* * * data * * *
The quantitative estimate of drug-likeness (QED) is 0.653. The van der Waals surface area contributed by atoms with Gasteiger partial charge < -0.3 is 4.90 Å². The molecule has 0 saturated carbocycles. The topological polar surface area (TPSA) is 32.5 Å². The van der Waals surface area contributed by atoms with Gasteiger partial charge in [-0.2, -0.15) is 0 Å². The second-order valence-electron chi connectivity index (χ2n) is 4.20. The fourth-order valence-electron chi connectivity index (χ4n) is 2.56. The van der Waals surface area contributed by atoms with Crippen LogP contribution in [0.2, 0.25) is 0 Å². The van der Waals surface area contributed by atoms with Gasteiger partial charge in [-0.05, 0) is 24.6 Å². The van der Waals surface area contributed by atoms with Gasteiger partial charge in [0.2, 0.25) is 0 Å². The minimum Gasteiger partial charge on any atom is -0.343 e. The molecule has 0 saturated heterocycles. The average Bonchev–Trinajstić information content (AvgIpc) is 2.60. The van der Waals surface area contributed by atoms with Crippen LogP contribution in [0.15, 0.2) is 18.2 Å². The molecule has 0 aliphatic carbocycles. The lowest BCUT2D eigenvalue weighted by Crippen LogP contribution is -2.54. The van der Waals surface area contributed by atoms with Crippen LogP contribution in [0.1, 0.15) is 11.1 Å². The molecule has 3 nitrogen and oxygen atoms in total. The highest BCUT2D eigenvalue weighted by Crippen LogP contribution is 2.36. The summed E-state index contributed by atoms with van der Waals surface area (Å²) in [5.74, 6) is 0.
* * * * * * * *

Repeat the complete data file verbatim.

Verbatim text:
The quantitative estimate of drug-likeness (QED) is 0.653. The van der Waals surface area contributed by atoms with Gasteiger partial charge < -0.3 is 4.90 Å². The molecule has 0 saturated carbocycles. The topological polar surface area (TPSA) is 32.5 Å². The van der Waals surface area contributed by atoms with Gasteiger partial charge in [-0.2, -0.15) is 0 Å². The second-order valence-electron chi connectivity index (χ2n) is 4.20. The fourth-order valence-electron chi connectivity index (χ4n) is 2.56. The van der Waals surface area contributed by atoms with Crippen LogP contribution in [0.2, 0.25) is 0 Å². The van der Waals surface area contributed by atoms with Gasteiger partial charge in [-0.05, 0) is 24.6 Å². The van der Waals surface area contributed by atoms with Gasteiger partial charge in [0.2, 0.25) is 0 Å². The minimum Gasteiger partial charge on any atom is -0.343 e. The molecule has 0 saturated heterocycles. The average Bonchev–Trinajstić information content (AvgIpc) is 2.60. The van der Waals surface area contributed by atoms with Crippen LogP contribution in [0.15, 0.2) is 18.2 Å². The molecule has 0 aliphatic carbocycles. The lowest BCUT2D eigenvalue weighted by Crippen LogP contribution is -2.54. The van der Waals surface area contributed by atoms with Crippen LogP contribution in [0.1, 0.15) is 11.1 Å². The molecule has 3 nitrogen and oxygen atoms in total. The highest BCUT2D eigenvalue weighted by Crippen LogP contribution is 2.36. The summed E-state index contributed by atoms with van der Waals surface area (Å²) in [5.74, 6) is 0.